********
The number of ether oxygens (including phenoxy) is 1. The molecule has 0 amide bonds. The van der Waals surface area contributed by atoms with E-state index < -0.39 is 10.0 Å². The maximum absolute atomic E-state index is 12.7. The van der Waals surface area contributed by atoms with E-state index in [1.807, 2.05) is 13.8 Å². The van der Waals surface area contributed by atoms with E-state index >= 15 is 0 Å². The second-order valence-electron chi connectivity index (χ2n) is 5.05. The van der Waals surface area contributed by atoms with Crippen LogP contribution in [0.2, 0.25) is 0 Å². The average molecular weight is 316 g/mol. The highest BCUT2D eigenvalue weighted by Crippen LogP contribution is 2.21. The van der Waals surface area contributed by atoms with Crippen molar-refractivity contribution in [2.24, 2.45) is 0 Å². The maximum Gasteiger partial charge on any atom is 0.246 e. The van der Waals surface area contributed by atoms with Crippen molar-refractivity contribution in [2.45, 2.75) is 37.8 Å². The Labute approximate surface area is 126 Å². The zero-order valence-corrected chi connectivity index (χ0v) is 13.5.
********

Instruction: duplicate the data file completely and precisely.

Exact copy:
The number of ether oxygens (including phenoxy) is 1. The molecule has 0 amide bonds. The van der Waals surface area contributed by atoms with E-state index < -0.39 is 10.0 Å². The maximum absolute atomic E-state index is 12.7. The van der Waals surface area contributed by atoms with E-state index in [1.807, 2.05) is 13.8 Å². The van der Waals surface area contributed by atoms with E-state index >= 15 is 0 Å². The second-order valence-electron chi connectivity index (χ2n) is 5.05. The van der Waals surface area contributed by atoms with Crippen LogP contribution in [0.2, 0.25) is 0 Å². The average molecular weight is 316 g/mol. The highest BCUT2D eigenvalue weighted by Crippen LogP contribution is 2.21. The van der Waals surface area contributed by atoms with Crippen molar-refractivity contribution in [2.24, 2.45) is 0 Å². The maximum Gasteiger partial charge on any atom is 0.246 e. The van der Waals surface area contributed by atoms with Crippen molar-refractivity contribution in [2.45, 2.75) is 37.8 Å². The Labute approximate surface area is 126 Å². The zero-order valence-corrected chi connectivity index (χ0v) is 13.5.